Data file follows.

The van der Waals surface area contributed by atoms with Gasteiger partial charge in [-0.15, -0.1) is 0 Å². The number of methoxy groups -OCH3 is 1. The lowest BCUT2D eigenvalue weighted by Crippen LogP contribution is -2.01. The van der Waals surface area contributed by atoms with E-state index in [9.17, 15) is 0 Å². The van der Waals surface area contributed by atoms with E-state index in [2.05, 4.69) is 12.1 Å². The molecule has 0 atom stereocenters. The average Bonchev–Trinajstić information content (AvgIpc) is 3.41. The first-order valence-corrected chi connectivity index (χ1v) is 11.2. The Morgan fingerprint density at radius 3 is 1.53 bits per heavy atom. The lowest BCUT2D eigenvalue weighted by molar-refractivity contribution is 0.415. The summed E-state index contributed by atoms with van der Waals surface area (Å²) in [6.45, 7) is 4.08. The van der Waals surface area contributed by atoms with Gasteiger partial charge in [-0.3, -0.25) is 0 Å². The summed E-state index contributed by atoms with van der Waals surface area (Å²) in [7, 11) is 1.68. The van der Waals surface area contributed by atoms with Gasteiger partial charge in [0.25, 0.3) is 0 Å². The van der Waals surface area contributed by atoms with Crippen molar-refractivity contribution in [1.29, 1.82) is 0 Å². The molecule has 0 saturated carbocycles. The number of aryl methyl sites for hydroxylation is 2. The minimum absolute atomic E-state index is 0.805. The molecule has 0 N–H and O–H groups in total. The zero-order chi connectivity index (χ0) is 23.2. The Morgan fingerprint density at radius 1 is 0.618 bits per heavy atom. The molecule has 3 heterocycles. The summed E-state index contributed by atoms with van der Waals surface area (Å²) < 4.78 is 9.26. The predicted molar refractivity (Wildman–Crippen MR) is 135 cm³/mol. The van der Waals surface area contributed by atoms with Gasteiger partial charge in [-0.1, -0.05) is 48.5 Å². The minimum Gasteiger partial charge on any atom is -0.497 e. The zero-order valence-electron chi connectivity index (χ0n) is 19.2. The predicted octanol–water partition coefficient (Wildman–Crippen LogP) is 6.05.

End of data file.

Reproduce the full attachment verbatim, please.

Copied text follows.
The van der Waals surface area contributed by atoms with Gasteiger partial charge in [-0.15, -0.1) is 0 Å². The number of methoxy groups -OCH3 is 1. The lowest BCUT2D eigenvalue weighted by Crippen LogP contribution is -2.01. The van der Waals surface area contributed by atoms with E-state index in [9.17, 15) is 0 Å². The van der Waals surface area contributed by atoms with E-state index in [2.05, 4.69) is 12.1 Å². The molecule has 0 atom stereocenters. The average Bonchev–Trinajstić information content (AvgIpc) is 3.41. The first-order valence-corrected chi connectivity index (χ1v) is 11.2. The Morgan fingerprint density at radius 3 is 1.53 bits per heavy atom. The lowest BCUT2D eigenvalue weighted by molar-refractivity contribution is 0.415. The summed E-state index contributed by atoms with van der Waals surface area (Å²) in [6.45, 7) is 4.08. The van der Waals surface area contributed by atoms with Gasteiger partial charge in [-0.3, -0.25) is 0 Å². The summed E-state index contributed by atoms with van der Waals surface area (Å²) in [7, 11) is 1.68. The van der Waals surface area contributed by atoms with Gasteiger partial charge in [0.25, 0.3) is 0 Å². The van der Waals surface area contributed by atoms with Crippen molar-refractivity contribution in [1.29, 1.82) is 0 Å². The molecule has 0 saturated carbocycles. The number of aryl methyl sites for hydroxylation is 2. The minimum absolute atomic E-state index is 0.805. The molecule has 0 N–H and O–H groups in total. The zero-order chi connectivity index (χ0) is 23.2. The Morgan fingerprint density at radius 1 is 0.618 bits per heavy atom. The molecule has 3 heterocycles. The summed E-state index contributed by atoms with van der Waals surface area (Å²) < 4.78 is 9.26. The predicted molar refractivity (Wildman–Crippen MR) is 135 cm³/mol. The van der Waals surface area contributed by atoms with Gasteiger partial charge in [-0.1, -0.05) is 48.5 Å². The minimum Gasteiger partial charge on any atom is -0.497 e. The zero-order valence-electron chi connectivity index (χ0n) is 19.2. The predicted octanol–water partition coefficient (Wildman–Crippen LogP) is 6.05.